FRANK & LOLA (2016)

December 8, 2016

frank-lola Greetings again from the darkness. Michael Shannon continues to be one of the most interesting actors working today. In this first feature from writer/director Matthew Ross, Mr. Shannon is the titular Frank, and his pained facial expressions elevate this neo-noir into a dark and intriguing exposition on male obsession and sexual jealousy.

The abrupt opening scene finds Frank and Lola (Imogen Poots) frolicking in bed after obviously just meeting for the first time that evening. We (and Lola) know we are in for something a bit different when Frank slams on the breaks and states, “Maybe we should wait until next time.” Lola is taken aback, and we are soon watching this relationship develop … while simultaneously noting the subtle signs of troubled pasts for each of them.

Frank is a talented French chef and Lola is just starting her career as a fashion designer. His dark side flashes a bit more often, but before Lola ever comes clean, we realize there is unhappiness in her past. They seem to be two tortured souls in a jinxed relationship.

Filmmaker Ross keeps us (and Frank) on our toes as the script seems to continually offer yet another deeply held secret or mysterious character. Justin Long plays Lola’s new employer, while the rarely-seen-these-days Rosanna Arquette plays Lola’s name-dropping mother. However, it’s Michael Nyqvist (so great in The Girl with the Dragon Tattoo) as the suave Frenchman with ties to Lola’s past and present that really makes things interesting … and somehow even darker. His wife is played by the terrific French actress Emmanuelle Devos. Her screen time is limited, yet crucial.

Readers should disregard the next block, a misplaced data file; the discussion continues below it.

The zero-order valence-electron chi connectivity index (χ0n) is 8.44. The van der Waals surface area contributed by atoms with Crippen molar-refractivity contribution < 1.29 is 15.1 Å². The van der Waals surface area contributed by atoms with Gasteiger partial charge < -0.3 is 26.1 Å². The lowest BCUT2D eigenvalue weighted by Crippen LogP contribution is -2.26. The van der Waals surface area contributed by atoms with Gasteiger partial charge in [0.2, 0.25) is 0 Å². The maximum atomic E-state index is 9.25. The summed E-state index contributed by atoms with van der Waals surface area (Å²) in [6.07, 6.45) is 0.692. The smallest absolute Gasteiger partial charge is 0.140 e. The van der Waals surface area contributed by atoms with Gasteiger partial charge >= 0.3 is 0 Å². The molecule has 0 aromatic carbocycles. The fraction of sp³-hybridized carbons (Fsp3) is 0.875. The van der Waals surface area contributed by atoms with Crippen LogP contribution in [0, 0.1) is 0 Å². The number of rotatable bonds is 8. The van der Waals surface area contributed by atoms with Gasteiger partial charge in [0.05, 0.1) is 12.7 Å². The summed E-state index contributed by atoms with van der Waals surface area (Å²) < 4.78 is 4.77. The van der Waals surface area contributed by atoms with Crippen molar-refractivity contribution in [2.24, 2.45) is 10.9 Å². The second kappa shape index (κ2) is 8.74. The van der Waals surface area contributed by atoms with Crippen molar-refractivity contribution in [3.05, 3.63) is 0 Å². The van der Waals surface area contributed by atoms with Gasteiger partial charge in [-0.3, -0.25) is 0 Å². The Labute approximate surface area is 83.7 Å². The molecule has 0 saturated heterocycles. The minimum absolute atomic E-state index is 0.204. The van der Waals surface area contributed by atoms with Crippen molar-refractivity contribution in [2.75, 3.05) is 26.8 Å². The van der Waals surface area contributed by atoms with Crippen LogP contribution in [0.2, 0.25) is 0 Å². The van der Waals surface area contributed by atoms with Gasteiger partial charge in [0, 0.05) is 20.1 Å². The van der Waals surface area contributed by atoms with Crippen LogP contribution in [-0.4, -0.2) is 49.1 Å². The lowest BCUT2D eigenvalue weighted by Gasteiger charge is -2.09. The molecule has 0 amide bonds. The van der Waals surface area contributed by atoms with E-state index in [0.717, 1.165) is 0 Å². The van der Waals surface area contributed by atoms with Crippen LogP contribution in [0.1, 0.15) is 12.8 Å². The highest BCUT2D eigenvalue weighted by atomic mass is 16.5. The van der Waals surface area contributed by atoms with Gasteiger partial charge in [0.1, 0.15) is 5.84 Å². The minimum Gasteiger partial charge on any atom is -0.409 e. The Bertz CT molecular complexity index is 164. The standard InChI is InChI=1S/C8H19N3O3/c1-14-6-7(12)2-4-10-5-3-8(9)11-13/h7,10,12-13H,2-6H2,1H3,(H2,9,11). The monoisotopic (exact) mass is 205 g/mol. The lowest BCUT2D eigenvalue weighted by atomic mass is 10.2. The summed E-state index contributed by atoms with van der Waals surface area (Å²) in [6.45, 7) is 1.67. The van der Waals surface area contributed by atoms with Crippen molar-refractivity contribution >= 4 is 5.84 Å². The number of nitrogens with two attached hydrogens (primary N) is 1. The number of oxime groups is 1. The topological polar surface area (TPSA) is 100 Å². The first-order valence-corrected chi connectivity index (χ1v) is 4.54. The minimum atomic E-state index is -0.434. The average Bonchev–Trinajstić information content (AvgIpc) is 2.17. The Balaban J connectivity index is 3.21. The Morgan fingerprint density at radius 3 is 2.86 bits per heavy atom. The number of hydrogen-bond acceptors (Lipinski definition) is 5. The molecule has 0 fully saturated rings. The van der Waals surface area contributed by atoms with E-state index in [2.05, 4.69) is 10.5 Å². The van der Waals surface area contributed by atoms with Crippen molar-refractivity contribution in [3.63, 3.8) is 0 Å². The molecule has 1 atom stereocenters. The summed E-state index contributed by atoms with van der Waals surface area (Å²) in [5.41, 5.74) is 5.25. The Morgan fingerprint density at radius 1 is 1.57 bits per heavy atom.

The film was well received at Sundance, and it shares the creepiness of such films as Basic Instinct, Body Heat and Night Moves. Rarely do contemporary movies go as deep into the male psyche of obsession as this one, and the throw-back atmosphere is a perfect fit for the tone. Not many actors simmer like Michael Shannon, and the story offers him the perfect vehicle to remind us that everyone longs to be loved – even when we aren’t sure we deserve it.

watch the trailer:

 

 


THE LOOKALIKE (2014)

November 2, 2014

lookalike Greetings again from the darkness. Familiar faces are everywhere in this crime thriller from husband and wife filmmakers Richard Gray (director) and Michele Davis-Gray (writer). The familiar faces make the most of a story with no shortage of characters or sub-plots, though sometimes the movie tries a bit too hard to be gritty and hard-edged.

Jerry O’Connell plays Joe Mulligan, a former basketball star turned club owner and drug dealer. Joe is dealing drugs to pay off his dead dad’s debt to loan shark Luis Guzman, all while keeping his dream of hosting his own cooking show on the Food Network. See, Joe is mostly a nice guy caught up in an ugly world. This world includes his brother Holt (Justin Long) who may not be the straight-laced guy he first appears as, his drug boss Bobby (John Corbett), Bobby’s henchman Frank (Steven Bauer), and William Spinks (John Savage) as the powerful guy who demands a set-up in exchange for a big pay day.

The set-up is on track until one of the freakiest fatal accidents strikes Sadie Hill, the object of Spinks’ attraction. Desperate for the money, the bumbling drug dummies, decide to find a substitute. Enter Joe’s customer and Holt’s squeeze as the titular lookalike. Gillian Jacobs (TV’s “Community”) as Lacey does a nice job making us believe she is just desperate enough to agree to the job. Yes, desperation is a trait shared by most every character in the movie … even the detective played by the always reliable Gena Gershon. The final character of note is Mila (Scottie Thompson), who plays the “girl walks into a bar” role and proceeds to muddy the water in this big plan.  Both Ms. Jacobs and Ms. Thompson flash the ability necessary for more ambitious projects.